From a distance and to the untrained eye, most anyone could have been fooled. A Ford with a Washington state license plate had tabs that said it would expire December of 2019.
Turns out, someone doctored it with what appeared to be a black felt pen to make the 2018 tab say 2019.
Trooper Heather Axtman of the Washington State Patrol tweeted out images of the artwork that was spotted by a trooper on Interstate 5 in Lynnwood, north of Seattle.
"Sneaky, sneaky!! This driver was issued a $228 ticket for their expired vehicle tab. Their coloring skills are kind of on point but not good enough to sneak past a Snohomish County Trooper! #aforeffort #nicetry," Axtman wrote.
Even if they were "on point," there were some giveaways. The 2018 tabs were green and the 2019 tabs are black, hence the color choice. The ink covered enough of the "8" to look kind of like a "9" from a distance. But the artist didn't cover up all of the green. Inside the "0," the green is completely exposed. Some green can also be seen around the numbers and the letter "K" at the top.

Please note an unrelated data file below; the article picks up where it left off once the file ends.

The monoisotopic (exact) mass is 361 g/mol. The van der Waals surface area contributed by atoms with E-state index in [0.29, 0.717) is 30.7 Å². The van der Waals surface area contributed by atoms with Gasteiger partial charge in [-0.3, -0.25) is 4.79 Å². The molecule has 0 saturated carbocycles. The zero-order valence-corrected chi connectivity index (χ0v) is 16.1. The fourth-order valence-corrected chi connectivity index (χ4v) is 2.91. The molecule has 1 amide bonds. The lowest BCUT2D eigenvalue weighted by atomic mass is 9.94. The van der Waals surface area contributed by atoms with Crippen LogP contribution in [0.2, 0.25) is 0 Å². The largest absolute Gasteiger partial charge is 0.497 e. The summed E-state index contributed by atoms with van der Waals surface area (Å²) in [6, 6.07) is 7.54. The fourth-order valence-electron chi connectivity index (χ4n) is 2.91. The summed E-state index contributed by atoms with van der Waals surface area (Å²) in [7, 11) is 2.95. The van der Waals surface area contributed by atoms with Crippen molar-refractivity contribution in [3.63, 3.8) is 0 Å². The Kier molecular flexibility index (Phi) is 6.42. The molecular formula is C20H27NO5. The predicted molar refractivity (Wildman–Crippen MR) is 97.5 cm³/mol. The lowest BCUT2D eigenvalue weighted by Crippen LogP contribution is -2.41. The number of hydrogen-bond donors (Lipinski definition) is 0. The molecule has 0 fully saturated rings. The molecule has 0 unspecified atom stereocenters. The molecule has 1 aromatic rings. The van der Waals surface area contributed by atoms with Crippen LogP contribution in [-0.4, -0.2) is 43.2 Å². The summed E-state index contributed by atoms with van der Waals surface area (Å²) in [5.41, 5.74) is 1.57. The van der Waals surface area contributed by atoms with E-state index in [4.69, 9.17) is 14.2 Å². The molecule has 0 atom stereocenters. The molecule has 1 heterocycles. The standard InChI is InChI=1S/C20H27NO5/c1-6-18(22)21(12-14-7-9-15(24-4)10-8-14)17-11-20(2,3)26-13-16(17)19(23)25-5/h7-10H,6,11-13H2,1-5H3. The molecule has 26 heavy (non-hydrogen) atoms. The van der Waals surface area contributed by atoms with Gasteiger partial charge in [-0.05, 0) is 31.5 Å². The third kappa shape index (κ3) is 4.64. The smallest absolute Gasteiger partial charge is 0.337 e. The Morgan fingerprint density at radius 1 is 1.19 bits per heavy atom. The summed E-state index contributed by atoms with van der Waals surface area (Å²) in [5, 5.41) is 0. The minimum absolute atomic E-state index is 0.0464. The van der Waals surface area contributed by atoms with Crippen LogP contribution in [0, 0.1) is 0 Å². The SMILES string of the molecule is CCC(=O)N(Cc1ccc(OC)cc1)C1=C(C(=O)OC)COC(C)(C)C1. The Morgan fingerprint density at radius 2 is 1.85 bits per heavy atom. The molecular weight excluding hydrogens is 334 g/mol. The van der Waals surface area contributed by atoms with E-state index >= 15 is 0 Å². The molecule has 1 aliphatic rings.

Another thing that may have made it easier to spot was the December sticker that was right next to the 2018 tab. It is also green, so it visually blended in with the doctored sticker.
Despite that -- assuming this vehicle hadn't been parked since last December -- someone was able to drive it around for more than eight months before being caught.
The fine? $228.
This isn't the first time this year someone with a fake plate has been caught. A big rig trucker in California was arrested in June after being spotted with a phony 1960s-style yellow-on-black plate which had wobbly letters and numbers. Also, instead of "CALIFORNIA," it read "CALIFAS."
That driver was arrested on suspicion of driving under the influence of drugs, possessing methamphetamine, being an unlicensed driver and having an active arrest warrant.